William A. Sethares (Bill)

Each of us plays several roles in life. Some of my favorite are: researcher, teacher, and musician.


As a researcher, I describe my work in various ways depending on who I am talking with. In the official blurb, published in the College of Engineering handbook, I stress the system identification aspects of my work, and I ramble on about how we can hope to make a better world by understanding our machines and ourselves. I sure hope that I'm right about this. For others, I stress the applications to signal processing and use words like "stability of algorithms," "convergence analysis," and "equalization." For others, I talk about the musical motivations lying behind my work and call it acoustical signal processing or perception based audio, where I have been investigating the relationships between the timbre (or spectrum) of a sound and the tunings (or musical scales) in which the sound will appear most consonant to the ear. This has culminated in Tuning Timbre Spectrum Scale, published by Springer-Verlag (the second edition is now out!). More recently, I have been investigating methods of detecting periodicities in data records, and attempting to automatically detect rhythmic structures in musical performances, as well as in other more prosaic signals such as heartbeats. Rhythm and Transforms (also published by Springer) describes these investigations. There are also links to many of my publications (with all the self aggrandizement of a CV!).


Some of my favorite courses to teach are ECE401: Electroacoustic Engineering, ECE415: System Modeling and Identification. and ECE330: Signals and Systems. More recently, I've been spending an awful lot of time on the communications courses like ECE436: Telecommunications Systems. Rick Johnson and I have written a book called Telecommunication Breakdown which is all about the operation of (software) radio. In case you can't read it in the image, the subtitle is: Concepts of Communication Transmitted via Software-Defined Radio. If you really want to know what my students think of me, then click here, but I wouldn't recommend it. If you are wondering what it's like to do an undergraduate thesis at UW, you might want to meet Xiang's Environmentlly Friendly Robot. Or perhaps you may find this Ode to an ECE Prof interesting.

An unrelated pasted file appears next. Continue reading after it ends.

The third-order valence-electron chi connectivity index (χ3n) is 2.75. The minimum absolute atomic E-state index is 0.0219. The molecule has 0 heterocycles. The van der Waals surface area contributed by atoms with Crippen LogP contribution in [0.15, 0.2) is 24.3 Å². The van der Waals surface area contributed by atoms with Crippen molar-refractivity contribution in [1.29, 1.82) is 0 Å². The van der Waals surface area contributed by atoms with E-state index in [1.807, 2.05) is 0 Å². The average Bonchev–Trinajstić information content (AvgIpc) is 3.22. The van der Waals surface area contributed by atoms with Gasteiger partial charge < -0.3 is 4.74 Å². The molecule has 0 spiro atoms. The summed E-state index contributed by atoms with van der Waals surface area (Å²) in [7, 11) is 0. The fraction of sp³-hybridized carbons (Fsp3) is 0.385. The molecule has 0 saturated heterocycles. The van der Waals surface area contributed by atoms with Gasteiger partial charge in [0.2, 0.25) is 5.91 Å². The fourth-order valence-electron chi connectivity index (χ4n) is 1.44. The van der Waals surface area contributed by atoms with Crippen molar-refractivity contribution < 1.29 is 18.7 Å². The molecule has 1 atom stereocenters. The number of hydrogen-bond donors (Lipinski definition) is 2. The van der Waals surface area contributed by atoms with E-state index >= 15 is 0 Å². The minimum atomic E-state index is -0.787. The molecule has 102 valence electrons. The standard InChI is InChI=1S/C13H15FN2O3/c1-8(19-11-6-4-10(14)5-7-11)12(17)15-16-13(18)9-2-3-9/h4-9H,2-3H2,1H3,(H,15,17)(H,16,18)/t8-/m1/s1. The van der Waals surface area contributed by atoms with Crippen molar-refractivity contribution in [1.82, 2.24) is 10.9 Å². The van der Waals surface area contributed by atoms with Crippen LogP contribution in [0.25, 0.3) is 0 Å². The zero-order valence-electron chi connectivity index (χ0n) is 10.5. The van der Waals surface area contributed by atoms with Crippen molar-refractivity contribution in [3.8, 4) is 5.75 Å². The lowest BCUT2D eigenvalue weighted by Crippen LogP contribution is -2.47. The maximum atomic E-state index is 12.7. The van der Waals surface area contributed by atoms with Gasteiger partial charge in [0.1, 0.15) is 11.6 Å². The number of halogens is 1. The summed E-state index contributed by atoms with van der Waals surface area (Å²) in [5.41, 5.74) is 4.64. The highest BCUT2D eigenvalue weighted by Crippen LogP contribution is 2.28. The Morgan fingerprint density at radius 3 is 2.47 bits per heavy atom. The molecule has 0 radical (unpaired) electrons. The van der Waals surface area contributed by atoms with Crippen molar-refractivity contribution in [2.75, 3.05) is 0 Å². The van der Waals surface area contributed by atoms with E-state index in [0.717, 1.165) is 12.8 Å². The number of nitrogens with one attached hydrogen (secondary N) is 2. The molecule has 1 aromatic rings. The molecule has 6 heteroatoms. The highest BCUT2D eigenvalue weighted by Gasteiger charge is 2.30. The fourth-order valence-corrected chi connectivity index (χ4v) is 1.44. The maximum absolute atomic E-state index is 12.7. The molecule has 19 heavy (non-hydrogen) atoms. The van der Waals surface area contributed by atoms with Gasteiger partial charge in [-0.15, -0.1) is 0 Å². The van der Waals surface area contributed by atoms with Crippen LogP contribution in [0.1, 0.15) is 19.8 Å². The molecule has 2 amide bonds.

Making noise has always been one of my favorite pastimes, and becoming a grown-up doesn't seem to have changed things much. Being able to combine my love of sound with my official work has been very exciting. You can hear my latest efforts on the "soundtrack" to my book Tuning Timbre Spectrum Scale as well as on my CDs XENTONALITY and EXOMUSICOLOGY. I have dabbled in algorithmic music composition, and am particularly interested in alternate tunings. So many tunings, so little time! Or, join us Beyond the Spectrum for a peek at Berg's Angel Concerto. And here are a few of my favorite audio processing algorithms such as a Phase Vocoder and a Channel Vocoder, both in Matlab...

...other parts of my personality...